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Contact Richard

2801 Alaskan Way, Suite 300
Seattle, WA 98121
T: 206.777.7471

Richard P. Lentini

Senior Counsel

Rick Lentini joined Miller Nash Graham & Dunn in February 2019 as senior counsel. A majority of Rick’s practice is litigation-related with an emphasis on employment law, often focused on discrimination or harassment, employment policies and agreements, workplace injuries, and safety. The remainder of his litigation practice is commercial litigation, both trial and appellate, with considerable experience in auto-dealer law, product liability, and asbestos litigation. Rick also provides counsel to businesses and executives regarding contracts, compliance, and strategic decisions.

Representing both employers and employees in courts throughout the state of Washington, Rick has taken numerous cases to trial, both jury and nonjury, and has obtained verdicts for both defendants and plaintiffs. Rick believes his experience on both sides of employment disputes has given him a more thorough understanding of the dynamics of employment litigation and enabled him to achieve positive results in an efficient manner.

As a counselor to clients who wish to avoid litigation, Rick frequently helps businesses through workplace, consumer, and transactional conflicts and conducts training seminars for human resources and management personnel. He has developed particular expertise in the auto industry, representing dealers in manufacturer, consumer, and employee relations. He also conducts Finance & Insurance compliance training.

Rick maintains a mediation practice and is available to serve as a neutral arbitrator or mediator in all types of disputes. His experience representing both plaintiffs and defendants in employment litigation makes him a particularly effective mediator.

Representative Experience

  • Lords v. Northern Auto. Corp., 75 Wn. App. 589, 881 P.2d 256 (1994). Represented the defendant employer, Northern Automotive Corporation, both in the two-week jury trial and on appeal, in this employment discrimination case. Plaintiff Mr. Lords, a store manager discharged in a reduction in force, sought damages for age discrimination, handicap discrimination, negligent infliction of emotional distress, outrage, and breach of express and implied contract. The outrage and breach-of-contract claims were dismissed on summary judgment. At trial, the jury entered a verdict in favor of the employer on the age discrimination claim, and in favor of the plaintiff on the handicap discrimination claim and for negligent infliction of emotional distress. The appellate court affirmed the summary judgments, reversed the judgment for the plaintiff on negligent infliction of emotional distress and the award of emotional-distress damages, but affirmed the judgment for handicap discrimination, holding that the trial court’s evidentiary error was harmless.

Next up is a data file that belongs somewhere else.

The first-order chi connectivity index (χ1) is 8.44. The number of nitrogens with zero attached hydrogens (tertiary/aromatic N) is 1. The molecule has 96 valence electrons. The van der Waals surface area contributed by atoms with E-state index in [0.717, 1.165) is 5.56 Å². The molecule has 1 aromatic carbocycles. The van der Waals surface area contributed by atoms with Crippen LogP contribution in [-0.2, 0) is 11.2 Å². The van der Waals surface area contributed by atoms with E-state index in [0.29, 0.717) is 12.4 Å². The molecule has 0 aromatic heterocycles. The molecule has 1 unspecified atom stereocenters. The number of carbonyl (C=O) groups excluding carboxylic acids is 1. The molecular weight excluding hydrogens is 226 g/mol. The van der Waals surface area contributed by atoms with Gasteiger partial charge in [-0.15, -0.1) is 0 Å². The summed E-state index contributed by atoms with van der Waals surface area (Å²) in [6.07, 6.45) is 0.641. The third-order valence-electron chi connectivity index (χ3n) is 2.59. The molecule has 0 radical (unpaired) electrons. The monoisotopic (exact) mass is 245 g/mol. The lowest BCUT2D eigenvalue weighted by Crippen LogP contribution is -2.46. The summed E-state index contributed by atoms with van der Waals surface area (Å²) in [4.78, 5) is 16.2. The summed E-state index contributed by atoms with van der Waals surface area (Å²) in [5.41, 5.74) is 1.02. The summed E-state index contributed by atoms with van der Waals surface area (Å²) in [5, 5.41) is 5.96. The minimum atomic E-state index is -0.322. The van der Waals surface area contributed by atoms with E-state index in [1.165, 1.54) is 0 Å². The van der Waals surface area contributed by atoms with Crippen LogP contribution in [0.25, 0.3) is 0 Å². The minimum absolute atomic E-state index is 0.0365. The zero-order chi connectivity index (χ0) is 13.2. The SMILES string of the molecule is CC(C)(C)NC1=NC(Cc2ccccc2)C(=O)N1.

• Hodge v. Dev.Servs of Am., 65 Wn. App. 576, 828 P.2d 1175 (1992). Represented the defendant employer in this successful appeal, applying contract principles to CR 68 offers of judgment and establishing that attorney fees awarded under the Washington Law Against Discrimination are included in costs as described in an offer of judgment.
  • Venables v. Seattle-First Nat’l Bank, 60 Wn. App. 941, 808 P.2d 769 (1991). Successfully defended the defendant bank’s allocation of its trustee fees and costs to principal and income under statute and obtained an award of attorney fees in favor of the bank.
  • Hart v. SSA Marine, Inc., United States District Court for the Western District of Washington, No. 08-05248 RBL. Represented the defendant stevedoring company against claims of sexual harassment and discriminatory discharge. The court granted SSA Marine’s motion for summary judgment and dismissed the plaintiff’s claims, concluding that the plaintiff had failed to produce sufficient evidence for a reasonable jury to find that SSA Marine’s articulated reason for discharging her was a pretext for a discriminatory motive.
  • Weaver v. KPLZ, Inc., King County Superior Court, No. 93-2-31639-9. Represented the plaintiff employee in a disability discrimination action against radio stations KPLZ and KVI. Ms. Weaver suffered from bipolar disorder (manic depression), a mental disability. After a six-week jury trial, obtained a judgment of approximately $1.3 million.
  • Senn v. Snohomish Cty., United States District Court for the Western District of Washington, No. C96-1815C. Represented the plaintiff employee in a disability discrimination action against his employer, Snohomish County. Mr. Senn suffered from Crohn’s disease, a disability of the digestive tract. Obtained a settlement (amount confidential) shortly before trial.
  • McPhee v. Neups, Inc., King County Superior Court, 2012. Obtained a jury verdict in favor of the defendant, a distributor of construction materials, in this wrongful-death and product-liability case involving asbestos cement pipe.